Hidden In Plain Sight: Hysteria

Even now, people still go on about Pyromania, as though that was the definitive Def Leppard album of the 1980s. While completing missing the obvious. That Hysteria was a million times better, more advanced, more successful, musically and commercially.

Let’s stay with the music. For me, Hysteria is the definitive rock album of the 80s. Not Appetite For Destruction or Master Of Puppets or whatever else the conventional wisdom currently is. That was niche music that somehow seeped into the mainstream like blood through the bandages.

Hysteria was designed and built for the widest possible audience, and it found it. Except it did more than that. It also delivered a new, far more elevated form of rock, one that the world had not seen before. Nor, arguably, has seen since.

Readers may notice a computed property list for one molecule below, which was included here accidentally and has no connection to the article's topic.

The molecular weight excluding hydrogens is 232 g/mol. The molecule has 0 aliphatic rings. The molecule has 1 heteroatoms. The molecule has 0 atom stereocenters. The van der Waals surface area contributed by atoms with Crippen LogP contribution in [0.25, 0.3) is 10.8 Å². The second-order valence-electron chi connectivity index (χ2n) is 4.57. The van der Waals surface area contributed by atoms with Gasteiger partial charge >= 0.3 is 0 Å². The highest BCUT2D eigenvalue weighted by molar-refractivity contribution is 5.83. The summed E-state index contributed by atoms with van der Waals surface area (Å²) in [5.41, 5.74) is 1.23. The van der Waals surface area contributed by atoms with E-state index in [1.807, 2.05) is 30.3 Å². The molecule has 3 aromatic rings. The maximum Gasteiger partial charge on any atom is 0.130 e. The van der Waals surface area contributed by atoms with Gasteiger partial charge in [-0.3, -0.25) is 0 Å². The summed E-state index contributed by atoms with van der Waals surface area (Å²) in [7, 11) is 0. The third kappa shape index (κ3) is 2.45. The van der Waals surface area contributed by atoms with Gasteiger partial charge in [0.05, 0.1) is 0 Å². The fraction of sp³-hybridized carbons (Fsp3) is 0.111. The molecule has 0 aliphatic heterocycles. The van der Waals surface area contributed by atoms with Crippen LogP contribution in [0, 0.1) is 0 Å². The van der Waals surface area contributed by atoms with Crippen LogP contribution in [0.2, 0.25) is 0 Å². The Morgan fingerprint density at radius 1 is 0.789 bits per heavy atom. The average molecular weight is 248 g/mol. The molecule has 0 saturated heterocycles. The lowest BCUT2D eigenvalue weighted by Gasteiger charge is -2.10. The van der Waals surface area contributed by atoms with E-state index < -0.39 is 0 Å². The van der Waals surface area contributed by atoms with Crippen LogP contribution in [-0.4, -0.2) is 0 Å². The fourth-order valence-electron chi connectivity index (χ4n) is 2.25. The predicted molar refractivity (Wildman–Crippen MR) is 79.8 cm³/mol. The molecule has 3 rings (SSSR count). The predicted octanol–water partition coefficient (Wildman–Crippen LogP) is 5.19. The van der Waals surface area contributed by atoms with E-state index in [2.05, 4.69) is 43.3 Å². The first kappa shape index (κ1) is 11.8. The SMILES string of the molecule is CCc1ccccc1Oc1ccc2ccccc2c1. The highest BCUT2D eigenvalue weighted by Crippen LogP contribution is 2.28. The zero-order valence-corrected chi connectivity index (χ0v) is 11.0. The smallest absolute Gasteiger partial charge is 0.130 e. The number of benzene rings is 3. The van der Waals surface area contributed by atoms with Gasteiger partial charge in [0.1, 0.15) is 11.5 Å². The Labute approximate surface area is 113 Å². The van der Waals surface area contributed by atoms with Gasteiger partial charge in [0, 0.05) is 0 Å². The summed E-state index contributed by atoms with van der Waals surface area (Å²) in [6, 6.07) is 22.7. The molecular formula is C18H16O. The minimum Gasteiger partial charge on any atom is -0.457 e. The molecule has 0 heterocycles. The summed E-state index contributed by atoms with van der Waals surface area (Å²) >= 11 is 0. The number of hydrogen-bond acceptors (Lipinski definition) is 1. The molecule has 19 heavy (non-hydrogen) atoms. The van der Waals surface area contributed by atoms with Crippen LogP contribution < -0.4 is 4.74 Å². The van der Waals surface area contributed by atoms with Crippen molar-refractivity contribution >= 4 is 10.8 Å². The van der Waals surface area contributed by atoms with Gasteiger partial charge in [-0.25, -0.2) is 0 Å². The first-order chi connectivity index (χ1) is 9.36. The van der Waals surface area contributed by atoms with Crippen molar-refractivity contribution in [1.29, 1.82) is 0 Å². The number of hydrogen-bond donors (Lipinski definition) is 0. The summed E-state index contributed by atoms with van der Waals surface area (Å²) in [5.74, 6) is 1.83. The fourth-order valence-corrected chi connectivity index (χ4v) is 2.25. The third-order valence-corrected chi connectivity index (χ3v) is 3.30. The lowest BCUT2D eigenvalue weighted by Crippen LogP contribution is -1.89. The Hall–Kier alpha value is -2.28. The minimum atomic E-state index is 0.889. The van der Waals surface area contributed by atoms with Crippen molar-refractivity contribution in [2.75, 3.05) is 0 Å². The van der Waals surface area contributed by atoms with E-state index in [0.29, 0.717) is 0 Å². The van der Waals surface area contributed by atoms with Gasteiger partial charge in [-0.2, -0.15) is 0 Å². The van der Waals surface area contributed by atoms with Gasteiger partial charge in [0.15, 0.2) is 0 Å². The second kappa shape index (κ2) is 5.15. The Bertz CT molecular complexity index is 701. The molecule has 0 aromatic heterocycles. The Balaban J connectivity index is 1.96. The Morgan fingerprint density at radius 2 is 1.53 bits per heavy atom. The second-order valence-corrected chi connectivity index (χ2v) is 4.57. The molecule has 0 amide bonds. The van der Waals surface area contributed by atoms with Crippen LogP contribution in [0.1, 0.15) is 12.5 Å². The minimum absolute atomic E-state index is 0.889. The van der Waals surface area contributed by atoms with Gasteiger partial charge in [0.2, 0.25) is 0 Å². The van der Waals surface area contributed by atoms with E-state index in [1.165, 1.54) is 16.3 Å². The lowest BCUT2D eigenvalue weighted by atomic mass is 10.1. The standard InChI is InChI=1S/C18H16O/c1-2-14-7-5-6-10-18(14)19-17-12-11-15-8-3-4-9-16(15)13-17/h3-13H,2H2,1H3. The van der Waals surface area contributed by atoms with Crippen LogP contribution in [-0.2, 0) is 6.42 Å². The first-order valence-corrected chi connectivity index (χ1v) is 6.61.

And it was all down to the producer, Robert John ‘Mutt’ Lange. Mutt was already a superstar, of course. Had guided AC/DC through their two best albums, in Highway To Hell and Back In Black, had lifted Foreigner and The Cars to heights they could never have dreamed of otherwise. Had even, way back, transformed the Boomtown Rats from a second division pop-punk band into an act of real substance with ‘I Don’t Like Mondays’. And had also, it’s true, produced the second and third multi-platinum Leppard albums.